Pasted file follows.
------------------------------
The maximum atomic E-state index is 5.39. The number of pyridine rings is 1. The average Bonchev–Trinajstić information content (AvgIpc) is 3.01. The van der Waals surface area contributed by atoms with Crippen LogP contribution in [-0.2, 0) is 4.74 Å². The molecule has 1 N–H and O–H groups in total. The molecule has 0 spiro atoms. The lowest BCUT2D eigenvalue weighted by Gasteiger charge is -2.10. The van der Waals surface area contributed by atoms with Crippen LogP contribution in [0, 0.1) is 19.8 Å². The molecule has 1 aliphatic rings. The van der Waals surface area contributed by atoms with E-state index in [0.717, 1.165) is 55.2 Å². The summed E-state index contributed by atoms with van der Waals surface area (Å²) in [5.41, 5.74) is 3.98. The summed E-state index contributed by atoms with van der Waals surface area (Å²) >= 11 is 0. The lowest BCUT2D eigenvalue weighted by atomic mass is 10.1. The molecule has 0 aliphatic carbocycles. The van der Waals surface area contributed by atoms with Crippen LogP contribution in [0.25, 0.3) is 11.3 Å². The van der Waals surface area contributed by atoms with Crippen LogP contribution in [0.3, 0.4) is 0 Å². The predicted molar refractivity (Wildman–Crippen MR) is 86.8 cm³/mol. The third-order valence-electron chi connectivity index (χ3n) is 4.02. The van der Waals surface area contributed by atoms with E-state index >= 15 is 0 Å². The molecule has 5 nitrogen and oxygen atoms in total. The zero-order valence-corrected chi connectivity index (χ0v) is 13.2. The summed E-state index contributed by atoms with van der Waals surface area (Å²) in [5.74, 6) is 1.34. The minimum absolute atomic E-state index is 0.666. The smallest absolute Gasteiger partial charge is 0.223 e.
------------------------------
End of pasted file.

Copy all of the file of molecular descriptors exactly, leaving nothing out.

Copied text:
The maximum atomic E-state index is 5.39. The number of pyridine rings is 1. The average Bonchev–Trinajstić information content (AvgIpc) is 3.01. The van der Waals surface area contributed by atoms with Crippen LogP contribution in [-0.2, 0) is 4.74 Å². The molecule has 1 N–H and O–H groups in total. The molecule has 0 spiro atoms. The lowest BCUT2D eigenvalue weighted by Gasteiger charge is -2.10. The van der Waals surface area contributed by atoms with Crippen LogP contribution in [0, 0.1) is 19.8 Å². The molecule has 1 aliphatic rings. The van der Waals surface area contributed by atoms with E-state index in [0.717, 1.165) is 55.2 Å². The summed E-state index contributed by atoms with van der Waals surface area (Å²) in [5.41, 5.74) is 3.98. The summed E-state index contributed by atoms with van der Waals surface area (Å²) >= 11 is 0. The lowest BCUT2D eigenvalue weighted by atomic mass is 10.1. The molecule has 0 aliphatic carbocycles. The van der Waals surface area contributed by atoms with Crippen LogP contribution in [0.25, 0.3) is 11.3 Å². The van der Waals surface area contributed by atoms with Crippen LogP contribution in [0.3, 0.4) is 0 Å². The predicted molar refractivity (Wildman–Crippen MR) is 86.8 cm³/mol. The third-order valence-electron chi connectivity index (χ3n) is 4.02. The van der Waals surface area contributed by atoms with E-state index >= 15 is 0 Å². The molecule has 5 nitrogen and oxygen atoms in total. The zero-order valence-corrected chi connectivity index (χ0v) is 13.2. The summed E-state index contributed by atoms with van der Waals surface area (Å²) in [5.74, 6) is 1.34. The minimum absolute atomic E-state index is 0.666. The smallest absolute Gasteiger partial charge is 0.223 e.